An ingress IP address does not have to be specified for an RSVP LSP. If it is not specified, the IP address of the interface used to reach the egress IP address is used. If the interface changes, the ingress IP address will also change; however, if an ingress IP address is specified, then the specified address is always used.

Specify the IP address of the egress LSR in a bypass RSVP LSP.

egress

An egress LSR is the last router in the chain of routers that constitute an LSP; see Figure 1.

Assign a configured explicit route to an LSP.

source-path

Before you can assign a source path to an LSP, you must configure an explicit route to use as the source path. Use the explicit-route command in MPLS router configuration mode to indicate a list of specific hops through a network that you want for your LSP, and then use the source-path command to assign that explicit route to your LSP.

Configure a bypass RSVP LSP to actively record the routes through which it forwards packets.

record-route

You can use the recorded route information for troubleshooting, and to prevent routing loops.

Enable or disable a bypass RSVP LSP.

shutdown (RSVP LSP)

Use the no form of this command to enable an existing RSVP LSP.

Apply a constraint.

constraint

Enter this command in RSVP LSP configuration mode.

Configure the administrative groups to exclude or include in the LSP.

admin-group

2.3.4   Configure an Explicit Route

When an LSP is configured to use an explicit route, it uses the path determined by that explicit route. If the path defined by the explicit route is not topologically possible, because either the network is partitioned or insufficient resources are available, the LSP fails. No alternate paths can be used. If the LSP succeeds, it continues to use the explicit route.

To configure an explicit route, perform the tasks described in Table 9.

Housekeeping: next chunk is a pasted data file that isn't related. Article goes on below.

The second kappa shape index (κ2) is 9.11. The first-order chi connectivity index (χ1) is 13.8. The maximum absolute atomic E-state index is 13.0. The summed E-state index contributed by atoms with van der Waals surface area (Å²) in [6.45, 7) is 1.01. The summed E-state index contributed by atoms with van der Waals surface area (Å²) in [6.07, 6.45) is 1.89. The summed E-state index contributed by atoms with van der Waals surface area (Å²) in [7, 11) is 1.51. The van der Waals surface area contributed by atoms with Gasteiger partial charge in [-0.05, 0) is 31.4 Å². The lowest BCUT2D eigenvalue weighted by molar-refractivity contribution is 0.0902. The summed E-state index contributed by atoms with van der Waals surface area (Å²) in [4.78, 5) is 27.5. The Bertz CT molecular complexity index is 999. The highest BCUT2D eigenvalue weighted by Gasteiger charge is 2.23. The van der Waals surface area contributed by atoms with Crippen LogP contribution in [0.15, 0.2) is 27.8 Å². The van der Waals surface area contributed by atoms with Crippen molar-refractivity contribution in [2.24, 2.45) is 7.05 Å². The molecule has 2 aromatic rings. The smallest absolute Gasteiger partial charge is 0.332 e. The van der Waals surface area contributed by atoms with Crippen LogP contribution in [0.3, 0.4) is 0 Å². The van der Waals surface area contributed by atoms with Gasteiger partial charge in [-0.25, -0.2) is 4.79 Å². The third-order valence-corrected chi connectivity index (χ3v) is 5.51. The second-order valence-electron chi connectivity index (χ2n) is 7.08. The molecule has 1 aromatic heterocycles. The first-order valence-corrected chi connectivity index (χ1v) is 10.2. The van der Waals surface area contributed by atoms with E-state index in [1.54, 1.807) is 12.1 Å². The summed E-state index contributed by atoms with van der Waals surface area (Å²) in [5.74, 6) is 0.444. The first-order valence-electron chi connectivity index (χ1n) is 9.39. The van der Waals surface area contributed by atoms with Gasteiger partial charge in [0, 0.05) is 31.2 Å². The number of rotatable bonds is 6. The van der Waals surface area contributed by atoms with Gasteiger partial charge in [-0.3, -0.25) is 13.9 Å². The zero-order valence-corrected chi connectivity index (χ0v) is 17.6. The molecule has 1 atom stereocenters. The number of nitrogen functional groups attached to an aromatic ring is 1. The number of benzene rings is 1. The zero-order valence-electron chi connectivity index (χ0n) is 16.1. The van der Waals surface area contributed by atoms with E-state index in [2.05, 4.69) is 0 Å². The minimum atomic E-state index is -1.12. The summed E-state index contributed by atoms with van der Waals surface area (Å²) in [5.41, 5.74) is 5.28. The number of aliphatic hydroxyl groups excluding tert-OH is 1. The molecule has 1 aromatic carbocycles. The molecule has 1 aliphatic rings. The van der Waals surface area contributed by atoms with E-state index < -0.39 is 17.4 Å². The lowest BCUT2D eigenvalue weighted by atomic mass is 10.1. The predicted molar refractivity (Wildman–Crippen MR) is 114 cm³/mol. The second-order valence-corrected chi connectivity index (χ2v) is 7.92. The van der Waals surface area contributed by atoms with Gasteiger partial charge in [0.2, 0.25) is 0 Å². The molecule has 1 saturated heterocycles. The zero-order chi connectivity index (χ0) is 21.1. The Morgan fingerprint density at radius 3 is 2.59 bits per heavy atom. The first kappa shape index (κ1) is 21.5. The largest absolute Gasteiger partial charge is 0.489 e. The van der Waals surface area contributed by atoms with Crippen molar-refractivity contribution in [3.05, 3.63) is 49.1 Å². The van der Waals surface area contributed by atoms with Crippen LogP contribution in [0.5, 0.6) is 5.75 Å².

Table 9    Configure an Explicit Route

Task

Root Command

Notes

Create an explicit route and access RSVP explicit route configuration mode.

explicit-route

Enter this command in RSVP router configuration mode.

Configure a next-hop entry for an RSVP explicit route.

next-hop

Enter this command in RSVP explicit route configuration mode.

2.3.5   Configure an RSVP Interface

To configure an RSVP interface, perform the tasks described in Table 10.

Table 10    Configure an RSVP Interface

Task

Root Command

Notes

Enable RSVP on an interface, and access RSVP interface configuration mode.

interface (MPLS and RSVP)

Enter this command in RSVP router configuration mode.

Enable authentication for an RSVP interface.

monitor ospf interface

Enter this command in RSVP interface configuration mode.


Key chains allow you to control authentication for SmartEdge router routing protocols. Neighboring routers using RSVP to exchange reservation and path messages must utilize an accepted key ID and key string.


If multiple key IDs have been configured, the one with the most recent send time exceeding the current time is used. All key IDs that have not expired and that have a receive time exceeding the current time are accepted.


Routes within the same area are not required to use the same authentication key ID. However, if two routers directly exchange updates, they must have the same authentication key ID.